Q: What is the most effective way for Mohawk to get its brand message to consumers?
A: Our website. We get millions of hits on our website every year, and we have a ton of content there, so consumers can find out about our products.
We try to direct customers and respond back with more information, and, a lot of times, we have a coupon we’ll give them to apply to a purchase. Our website is where we have the biggest bang for our buck in terms of direct communication with consumers.
Q: Do you think the floorcovering business will continue to be a great career focus for people who are just finishing college?
A: Flooring is a great career for those just coming out of college. While it’s traditionally regarded as a building products industry, it’s very innovative and dynamic. And it’s going to be around forever: everyone needs flooring.
Q: What character traits are important for successful leadership in the business world?
A: My view is that people need leaders, not just managers. It’s important today, with so many diverse backgrounds coming together in the workplace, that value should be placed on the emotional intelligence of leaders.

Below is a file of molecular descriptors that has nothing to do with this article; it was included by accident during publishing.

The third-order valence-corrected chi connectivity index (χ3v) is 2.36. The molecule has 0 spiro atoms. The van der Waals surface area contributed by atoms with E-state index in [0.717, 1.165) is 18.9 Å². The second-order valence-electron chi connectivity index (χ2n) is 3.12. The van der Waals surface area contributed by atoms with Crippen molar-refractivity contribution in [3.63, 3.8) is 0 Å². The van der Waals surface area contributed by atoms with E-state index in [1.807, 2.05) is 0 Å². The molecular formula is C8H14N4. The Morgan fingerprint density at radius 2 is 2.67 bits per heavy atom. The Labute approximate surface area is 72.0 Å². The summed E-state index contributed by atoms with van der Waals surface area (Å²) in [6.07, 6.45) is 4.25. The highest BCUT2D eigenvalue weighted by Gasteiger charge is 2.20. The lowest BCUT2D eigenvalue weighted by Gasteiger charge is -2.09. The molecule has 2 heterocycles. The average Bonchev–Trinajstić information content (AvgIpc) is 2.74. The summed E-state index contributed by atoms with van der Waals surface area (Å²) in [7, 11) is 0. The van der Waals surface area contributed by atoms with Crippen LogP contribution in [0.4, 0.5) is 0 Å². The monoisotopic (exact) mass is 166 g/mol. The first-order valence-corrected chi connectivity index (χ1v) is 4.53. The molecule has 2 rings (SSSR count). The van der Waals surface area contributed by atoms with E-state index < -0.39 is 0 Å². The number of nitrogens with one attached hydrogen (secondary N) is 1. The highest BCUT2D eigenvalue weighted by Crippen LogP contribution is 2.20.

Q: Who do you consider to be your mentor?
A: My dad. Even though he never went to college, he knew how to relate to people and take something that was complex and make it simple. And he happened to be my best friend along the way.
Q: How old are your grandchildren now?
A: I’ve got three now. Two three-year-olds and a newborn. I’m on my way to having a basketball team.
Q: What do you do for fun?
A: I spend time with friends and family, including chasing down my grandsons, who are always on the move.